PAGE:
Fry's Chocolate Cream

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Fry's Chocolate Cream
Fry's Chocolate Cream Chocolate Bar in current appearance.jpg
Original Fry's Chocolate Cream.
Product typeConfectionery
OwnerCadbury
CountryUnited Kingdom
Introduced1866; 155 years ago (1866)
Related brandsFry's Peppermint Cream
Fry's Orange Cream
Fry's Raspberry Cream
MarketsUnited Kingdom
Previous ownersJ. S. Fry & Sons

Fry's Chocolate Cream is a chocolate bar developed by J. S. Fry & Sons and currently manufactured by Cadbury. Launched in 1866, Fry's Chocolate Cream is the first mass-produced chocolate bar and is the world's oldest chocolate bar brand.[1][2][3] The original chocolate bar consists of a plain fondant centre enrobed in plain chocolate. Variants include Peppermint Cream, Orange Cream, Raspberry Cream and Strawberry Cream.

History[edit]

Fry's Chocolate Cream was first produced in 1866 and is considered the direct descendant of Fry's Cream Stick produced in 1853. The Cream Stick was the first industrialised and affordable chocolate bar. In 1875, Fry's Chocolate cream was remoulded to the shape it still has today. During production, it once exceeded half a million units per day and the foil wrapping and label would appear in 1925. The Orange Cream and Peppermint Cream, followed by Fry's Five Centre, were introduced in 1934. [4]

Bomber crews in RAF Bomber Command were regularly issued with Fry's Chocolate Creams before missions.[5]

Products and branding[edit]

Enamel sign advertising Fry's Chocolate, pre-1925

There are currently five variants of Fry's Cream:

  • Fry's Chocolate Cream[6]
  • Fry's Peppermint Cream[7]
  • Fry's Orange Cream[8] (Discontinued 2015, relaunched 2018)
  • Fry's Raspberry Cream[9]
  • Fry's Strawberry Cream (Relaunched 2020 Limited edition)[10]

Over the years, other variants existed:

  • Fry's Five Centre (orange, raspberry, lime, strawberry, and pineapple), produced from 1934 to 1992.[11] Five Centre was also sold with a combination of orange, coffee, vanilla, lime, and raspberry centres. It is probable that other combinations were sold at one time or another. (For example, one reproduction 1950s advert shows a blackcurrant flavoured segment in place of vanilla [12])[13]
  • Fry's Strawberry Cream
  • Fry's Pineapple Cream
  • Fry's Fruit Medley – from the 1960s

An unsuccessful mid-1990s relaunch attempt also saw new variants available under the modernised "Fry's Spirit" branding for a while:[14]

  • Fry's Spirit Berry Margarita
  • Fry's Spirit Piña Colada
  • Fry's Spirit Velvet Dream (cream liqueur)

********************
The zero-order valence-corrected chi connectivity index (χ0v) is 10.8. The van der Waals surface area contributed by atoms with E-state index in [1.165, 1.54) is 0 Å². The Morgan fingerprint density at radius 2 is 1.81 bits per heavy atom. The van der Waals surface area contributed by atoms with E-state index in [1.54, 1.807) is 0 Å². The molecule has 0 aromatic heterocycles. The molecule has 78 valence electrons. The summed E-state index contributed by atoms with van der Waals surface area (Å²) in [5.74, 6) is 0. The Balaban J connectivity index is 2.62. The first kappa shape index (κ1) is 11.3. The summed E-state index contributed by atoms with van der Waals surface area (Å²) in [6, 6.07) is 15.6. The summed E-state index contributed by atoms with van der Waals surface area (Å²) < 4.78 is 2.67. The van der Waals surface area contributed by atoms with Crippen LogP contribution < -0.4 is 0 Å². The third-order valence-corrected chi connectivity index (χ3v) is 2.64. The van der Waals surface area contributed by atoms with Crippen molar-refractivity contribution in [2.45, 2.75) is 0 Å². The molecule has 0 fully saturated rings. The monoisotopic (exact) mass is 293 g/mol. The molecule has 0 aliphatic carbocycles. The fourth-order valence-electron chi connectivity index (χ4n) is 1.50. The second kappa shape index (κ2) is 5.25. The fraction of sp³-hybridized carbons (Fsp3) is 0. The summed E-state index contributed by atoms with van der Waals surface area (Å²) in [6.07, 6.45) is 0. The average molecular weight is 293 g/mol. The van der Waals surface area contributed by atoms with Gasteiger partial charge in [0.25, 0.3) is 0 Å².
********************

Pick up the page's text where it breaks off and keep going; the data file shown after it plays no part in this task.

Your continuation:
Whether the Five Centre title was dropped briefly and relaunched as Fruit Medley (then changed back again) or they sat alongside each other despite essentially being the same bar is unclear[citation needed].

Cadbury also produced a solid milk chocolate bar called Five Boys using the Fry's trademark from 1902 until 1976. Cadbury produced milk and plain chocolate sandwich bars under the Fry's branding also.

Fry's chocolate bar was promoted by model George Lazenby, who later portrayed James Bond in On Her Majesty's Secret Service, in 1969.[citation needed]

Location and ownership[edit]

The Fry's chocolate bar was first produced in Union Street, Bristol, England in 1866, where the family name had been associated with chocolate making since c. 1761. In 1923, Fry's (now Cadbury) chocolate factory moved to Somerdale Garden City, Keynsham, England.

Following a 2010 takeover of Cadbury plc by Kraft Foods, the Somerdale factory was closed on 31 March 2011 and its machinery shipped to Warsaw, Poland. Then, after acquisition of Cadbury by Mondelez International [15] production was relocated and Warsaw plant became part of Lotte Wedel.[16]

See also[edit]

References[edit]

  1. ^ Mintz, Sidney (2015). The Oxford Companion to Sugar and Sweets. Oxford University Press. p. 88 and 157.
  2. ^ The first ever chocolate bar suitable for widespread consumption having been created by J. S. Fry & Sons in 1847, in Union Street, Bristol, England."Sweet sweets nostalgia". BBC News. 28 May 2008. Retrieved 30 May 2008.
  3. ^ Byrne, Eugene (21 April 2019). "Family disgrace, betrayal and tragedy: Fascinating facts about Bristol's chocolate history". Bristol Post Live. Retrieved 10 March 2020.
  4. ^ Chrystal, Paul (18 October 2011). Chocolate: The British Chocolate Industry. Shire Publications. p. 19-21. ISBN 978-0-74780-841-1.
  5. ^ https://www.bbc.co.uk/history/ww2peopleswar/stories/16/a3420316.shtml
  6. ^ "Fry's Chocolate Cream". Cadbury. Retrieved 28 October 2014.
  7. ^ "Fry's Peppermint Cream". Cadbury. Retrieved 28 October 2014.
  8. ^ "Fry's Orange cream". Waitrose.
  9. ^ "Fry's Raspberry Cream 3pk". B&M Stores. Retrieved 6 February 2020.
  10. ^ "Fry's Strawberry Cream 3pk". Iceland. Retrieved 24 April 2020.
  11. ^ "Chocolates of the Past". Cadbury. Archived from the original on 8 April 2009. Retrieved 12 May 2012.
  12. ^ http://www.retrocards.co.uk/prodshow/BP_FRAME_037___Frys__Five_Centres_Chocolates__1950s___Framed_Print_35x45cm_Black_/BP-FRAME-037-frys-five-centres-chocolate-1957.html
  13. ^ Sweet Talk, Whittaker, Nicholas, Orion Books, London, 1998
  14. ^ "wrappers@tuckshop.net". Jakehowlett.com. Retrieved 12 May 2012.
  15. ^ Mondelez International
  16. ^ "Chocs away as staff leave Cadbury's factory for last time". Bath Chronicle. 31 March 2011. Retrieved 31 March 2011.